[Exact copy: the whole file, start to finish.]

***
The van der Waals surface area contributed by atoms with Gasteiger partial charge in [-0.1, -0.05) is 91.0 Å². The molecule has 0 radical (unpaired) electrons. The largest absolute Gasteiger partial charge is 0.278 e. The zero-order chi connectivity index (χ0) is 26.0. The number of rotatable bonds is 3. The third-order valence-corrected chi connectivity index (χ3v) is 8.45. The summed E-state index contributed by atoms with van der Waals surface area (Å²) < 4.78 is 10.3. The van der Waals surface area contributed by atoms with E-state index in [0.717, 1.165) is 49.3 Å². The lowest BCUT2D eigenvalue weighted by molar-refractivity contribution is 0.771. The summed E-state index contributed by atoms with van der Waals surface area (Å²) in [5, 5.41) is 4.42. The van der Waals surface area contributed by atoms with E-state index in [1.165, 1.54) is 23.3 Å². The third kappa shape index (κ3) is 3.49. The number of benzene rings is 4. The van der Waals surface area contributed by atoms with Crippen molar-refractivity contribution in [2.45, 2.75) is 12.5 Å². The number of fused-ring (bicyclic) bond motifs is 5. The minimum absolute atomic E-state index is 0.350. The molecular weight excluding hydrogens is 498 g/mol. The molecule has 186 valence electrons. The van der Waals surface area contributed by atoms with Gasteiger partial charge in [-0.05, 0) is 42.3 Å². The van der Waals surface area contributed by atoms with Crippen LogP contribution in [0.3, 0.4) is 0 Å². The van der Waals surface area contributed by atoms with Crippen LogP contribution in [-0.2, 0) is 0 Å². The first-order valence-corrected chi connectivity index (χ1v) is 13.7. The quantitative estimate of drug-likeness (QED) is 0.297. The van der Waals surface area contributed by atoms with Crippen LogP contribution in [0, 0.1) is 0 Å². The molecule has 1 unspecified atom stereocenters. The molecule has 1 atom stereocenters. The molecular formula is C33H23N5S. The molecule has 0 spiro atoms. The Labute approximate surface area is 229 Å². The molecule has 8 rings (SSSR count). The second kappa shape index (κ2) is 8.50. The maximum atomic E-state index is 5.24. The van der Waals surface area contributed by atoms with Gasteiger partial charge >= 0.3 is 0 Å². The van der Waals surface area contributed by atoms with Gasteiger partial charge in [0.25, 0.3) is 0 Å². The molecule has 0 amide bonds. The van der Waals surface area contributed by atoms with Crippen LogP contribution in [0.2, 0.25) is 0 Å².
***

The van der Waals surface area contributed by atoms with Gasteiger partial charge in [-0.1, -0.05) is 91.0 Å². The molecule has 0 radical (unpaired) electrons. The largest absolute Gasteiger partial charge is 0.278 e. The zero-order chi connectivity index (χ0) is 26.0. The number of rotatable bonds is 3. The third-order valence-corrected chi connectivity index (χ3v) is 8.45. The summed E-state index contributed by atoms with van der Waals surface area (Å²) < 4.78 is 10.3. The van der Waals surface area contributed by atoms with E-state index in [0.717, 1.165) is 49.3 Å². The lowest BCUT2D eigenvalue weighted by molar-refractivity contribution is 0.771. The summed E-state index contributed by atoms with van der Waals surface area (Å²) in [5, 5.41) is 4.42. The van der Waals surface area contributed by atoms with E-state index in [1.165, 1.54) is 23.3 Å². The third kappa shape index (κ3) is 3.49. The number of benzene rings is 4. The van der Waals surface area contributed by atoms with Crippen molar-refractivity contribution in [2.45, 2.75) is 12.5 Å². The number of fused-ring (bicyclic) bond motifs is 5. The minimum absolute atomic E-state index is 0.350. The molecular weight excluding hydrogens is 498 g/mol. The molecule has 186 valence electrons. The van der Waals surface area contributed by atoms with Gasteiger partial charge in [-0.05, 0) is 42.3 Å². The van der Waals surface area contributed by atoms with Crippen LogP contribution in [0.3, 0.4) is 0 Å². The van der Waals surface area contributed by atoms with Crippen LogP contribution in [-0.2, 0) is 0 Å². The first-order valence-corrected chi connectivity index (χ1v) is 13.7. The quantitative estimate of drug-likeness (QED) is 0.297. The van der Waals surface area contributed by atoms with Crippen LogP contribution in [0, 0.1) is 0 Å². The molecule has 1 unspecified atom stereocenters. The molecule has 1 atom stereocenters. The molecular formula is C33H23N5S. The molecule has 0 spiro atoms. The Labute approximate surface area is 229 Å². The molecule has 8 rings (SSSR count). The second kappa shape index (κ2) is 8.50. The maximum atomic E-state index is 5.24. The van der Waals surface area contributed by atoms with Gasteiger partial charge >= 0.3 is 0 Å². The van der Waals surface area contributed by atoms with Gasteiger partial charge in [0.25, 0.3) is 0 Å². The molecule has 0 amide bonds. The van der Waals surface area contributed by atoms with Crippen LogP contribution in [0.2, 0.25) is 0 Å².